Big Oil Sees Record Profits As The World Burns
Chevron, Exxon and Shell have already brought in over $70 billion in profits in 2022.
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Big oil just posted record profits again.
Chevron, Exxon and Shell, the three largest western oil companies, posted a total combined profit of $46.22 billion during the second quarter of this year. This marks another huge quarter for big oil on the heels of a colossal Q1.
Between April and June, Chevron brought in $11.62 billion in profit, up 247% from Q2 of last year. Exxon reaped $17.9 billion in profit, a 273% increase from this time last year. Shell netted $16.7 billion, which was 107% more than Q2 2021.
The first quarter of this year was similarly profitable for the big three. Chevron’s profits of $6.5 billion were a 282% increase from Q1 2021. Exxon saw a 225% increase, raking in $8.8 billion. And Shell saw a 184% increase, taking $9.1 billion in Q1.
Overall, these three oil giants have accumulated over $70 billion in profit during 2022, a 275.6% increase from this time last year.
Other oil companies, too, are posting record profits for Q2. Norwegian oil giant Equinor saw profits of $17.6 billion, up 244% from this time last year. San Antonio’s Valero experienced a 1,673% boost this quarter and New York-based Hess saw an 800% increase in profits.
The past several months, Americans have been hit with record-high gas prices, which stretched an already strained working class due to record inflation rates in other areas. Rising rents, utilities, commodities and food prices have brought millions of Americans to the brink. Food banks have reported drastic increases in foot traffic, families have reported skipping meals and forgoing other necessities, and overall a vast majority of working people say their wages are falling behind the cost of living.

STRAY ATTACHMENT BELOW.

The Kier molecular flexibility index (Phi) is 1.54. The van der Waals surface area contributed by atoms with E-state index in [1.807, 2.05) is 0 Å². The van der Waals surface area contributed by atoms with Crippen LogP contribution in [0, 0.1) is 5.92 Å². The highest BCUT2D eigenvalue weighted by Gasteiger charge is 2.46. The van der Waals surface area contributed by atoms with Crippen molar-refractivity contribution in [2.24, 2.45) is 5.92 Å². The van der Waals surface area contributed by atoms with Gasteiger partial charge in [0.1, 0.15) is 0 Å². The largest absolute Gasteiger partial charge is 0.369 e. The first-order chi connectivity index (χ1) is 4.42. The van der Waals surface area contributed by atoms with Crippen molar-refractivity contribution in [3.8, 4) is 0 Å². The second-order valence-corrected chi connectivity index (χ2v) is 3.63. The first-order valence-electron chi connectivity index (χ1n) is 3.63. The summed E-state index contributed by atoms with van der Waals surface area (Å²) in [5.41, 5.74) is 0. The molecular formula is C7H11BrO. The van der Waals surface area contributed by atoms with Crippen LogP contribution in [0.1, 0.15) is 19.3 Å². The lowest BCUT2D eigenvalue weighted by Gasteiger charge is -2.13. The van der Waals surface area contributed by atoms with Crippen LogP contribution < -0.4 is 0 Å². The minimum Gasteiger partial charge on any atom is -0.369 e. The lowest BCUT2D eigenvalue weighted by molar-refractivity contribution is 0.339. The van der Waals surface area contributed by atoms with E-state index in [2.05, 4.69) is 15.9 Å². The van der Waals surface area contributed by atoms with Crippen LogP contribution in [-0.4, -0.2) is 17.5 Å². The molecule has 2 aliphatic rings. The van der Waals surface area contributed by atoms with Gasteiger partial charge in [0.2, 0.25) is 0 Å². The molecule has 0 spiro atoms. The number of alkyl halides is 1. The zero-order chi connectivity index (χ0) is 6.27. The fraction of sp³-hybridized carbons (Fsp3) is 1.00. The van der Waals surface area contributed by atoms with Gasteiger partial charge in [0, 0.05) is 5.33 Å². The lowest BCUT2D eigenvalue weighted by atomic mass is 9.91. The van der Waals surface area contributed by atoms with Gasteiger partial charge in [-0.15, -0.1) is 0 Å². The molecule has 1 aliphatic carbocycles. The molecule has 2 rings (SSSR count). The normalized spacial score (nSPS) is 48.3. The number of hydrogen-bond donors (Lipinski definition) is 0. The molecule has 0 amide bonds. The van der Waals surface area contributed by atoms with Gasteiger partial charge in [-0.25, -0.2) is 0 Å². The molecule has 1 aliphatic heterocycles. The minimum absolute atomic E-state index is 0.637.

These record profits from some of the worlds biggest polluters also come during a time of increased extreme weather. Heatwaves have scorched various regions of the United States, record temperatures are crippling Europe and causing wildfires that have killed thousands and displaced thousands more. This has triggered another national and urgent conversation around investing in a greener future.
This week, Senate Majority Leader Chuck Schumer and West Virginia Senator Joe Manchin reported a potential deal that would move forward some of President Joe Biden’s Build Back Better plan that could result in hundreds of billions to fight climate change.
Ryan Grim put it succinctly in The Intercept:
“The $369 billion for ‘energy security and climate change,’ if it becomes law, will change the world. It represents the biggest climate investment made by any country ever, and it will unlock potentially trillions in private capital, which is waiting on the sidelines for the types of subsidies, credits, and guarantees that this bill will include. It’ll also spur other countries to make their own investments, not wanting to fall behind in the industry that will dominate the next century. It’s projected to reduce carbon emissions in the U.S. by 2030 by 40 percent. That’s huge.”
Climate activists applauded the deal and said they’re positioned and ready to pressure Congress to pass it.
“The Republican Party has been the main benefactor of fossil fuel money for decades. It's meant the obstruction of climate action so executives can get rich. This week, a strong signal was sent that deep pockets only go so far. Democrats took their biggest step ever towards showing that politicians who protect profiteers fleecing Americans at the pump are on the wrong side of history,” Noreen Nielsen, Senior Advisor to Climate Power, an advocacy organization fighting for robust, meaningful investment in green policies, said. “All the money in the world couldn't stand in the way of an agreement to move forward on a bold plan to ramp up American-made clean energy, lower energy bills for families, and take on climate change.”
I’m a bit skeptical we’ll see a deal, as there’s still a potential for Arizona Senator and resident heel of Congress, Kyrsten Sinema, to nuke it, likely on the corporate minimum tax provisions. Still, any step in the right direction is a good one, and we must remember this isn’t the only thing we need to do. There’s much more to be done. As I wrote last week, feelings of despair over climate are difficult to overcome and seeing oil giants post record profits for yet another quarter heightens that sense of doomerism.
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Loving I Hate It Here, keep up the amazing work Jordan. Thank you for all you do.